22. Dust and Breath: Sankai Juku’s Performance in Toronto
    (pp. 199-208)

    Butoh, Zen, and Japan have a quiet core, like the space between thoughts, although the surface may be tense and ofttimes frustrated. As the Japanese saying goes, “the nail that sticks up will be hammered down.” However disturbing this image, it contributes to an integrative aesthetic—although the price of accord (might) constrain independence, raising conflict between community values and individuality.

    One could rightly argue that deference to the group erodes individuality and promotes a herd mentality, just as Japan has had to examine its traditional position on group loyalty since the end of World War II. The ego is...

  23. The Hanging Body: Joan Laage’s Performance in Brockport, New York
    (pp. 209-213)

    If individual personalities are limited as the word individual suggests, then we each are limited by dint of personality. However, some courageous individuals stretch their own personalities beyond limits in the creation of vital theater. Joan Laage invents a remarkable individuality inNothing Lasts but Memory, throwing her self beyond self-given and culturally acquired boundaries.

    As an American, she accomplishes her own manner of characterization stemming from the Japanese Butoh ways of moving and conceiving of the body—particularly “the hanging body” and “the body adorned.” Her dance,Nothing Lasts but Memory, is a highly detailed embodiment of an anonymous...

  24. Zen and Wabi-Sabi Taste: Setsuko Yamada’s Performance in Toronto
    (pp. 214-227)

    Wabi-sabiis a Japanese aesthetic concept that has a metaphysical basis akin to that of Dogen Zen, a form that has its roots in medieval times and the austerity of “just sitting.” I have been introduced to Dogen through the writings, calligraphy, and inspiration of my Zen teacher, Shodo Akane-sensei. I have also come to understand thewabi-sabiaesthetic in association with Zen as a plain and austere beauty infused with Zen spareness and transformation.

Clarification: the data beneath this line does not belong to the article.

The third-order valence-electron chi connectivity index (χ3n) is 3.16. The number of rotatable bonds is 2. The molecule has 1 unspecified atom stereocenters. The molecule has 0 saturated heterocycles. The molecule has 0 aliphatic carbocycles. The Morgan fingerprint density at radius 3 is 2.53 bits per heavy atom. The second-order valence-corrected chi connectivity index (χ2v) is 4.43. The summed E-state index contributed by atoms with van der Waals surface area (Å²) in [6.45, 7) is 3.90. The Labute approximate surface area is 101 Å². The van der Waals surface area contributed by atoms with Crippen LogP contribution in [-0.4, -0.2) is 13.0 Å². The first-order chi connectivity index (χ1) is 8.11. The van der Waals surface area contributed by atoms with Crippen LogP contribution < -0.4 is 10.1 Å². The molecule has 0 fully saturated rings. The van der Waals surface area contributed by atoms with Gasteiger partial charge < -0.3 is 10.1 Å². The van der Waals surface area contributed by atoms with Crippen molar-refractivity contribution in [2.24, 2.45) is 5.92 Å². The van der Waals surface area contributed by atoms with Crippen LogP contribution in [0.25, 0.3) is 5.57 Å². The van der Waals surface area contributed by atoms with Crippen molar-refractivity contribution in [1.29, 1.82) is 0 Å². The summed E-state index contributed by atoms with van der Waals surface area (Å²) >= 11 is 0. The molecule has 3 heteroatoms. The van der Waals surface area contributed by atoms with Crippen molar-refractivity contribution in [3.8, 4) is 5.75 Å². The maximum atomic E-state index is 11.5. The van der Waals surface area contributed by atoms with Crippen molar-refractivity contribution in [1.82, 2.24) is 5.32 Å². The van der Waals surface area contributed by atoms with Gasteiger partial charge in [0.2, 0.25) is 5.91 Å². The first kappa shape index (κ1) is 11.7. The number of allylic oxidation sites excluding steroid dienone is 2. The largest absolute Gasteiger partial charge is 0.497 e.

Wabi-sabiexpresses a generation-extinction point of transformation that links it philosophically to Zen in general and to Dogen in particular. There is suggested here a...

  25. The Community Body: Akira Kasai and Yumiko Yoshioka in San Francisco
    (pp. 228-250)

    “Butoh Festival”—isn’t that an oxymoron? Perhaps, but San Francisco hosts a successful annual Butoh Festival through the Dancers’ Group organization serving the Bay Area where Butoh is celebrated as a popular dance movement. The festival draws appreciative audiences, and Butoh classes fill up and close out before the festival. How does one celebrate the dance of darkness or “the dead body” that sustains it? Akira Kasai shows us how as he carries what he terms “the community body” with him through his festival performances and classes.

    To write closely about his performance of the dead body, I should drop...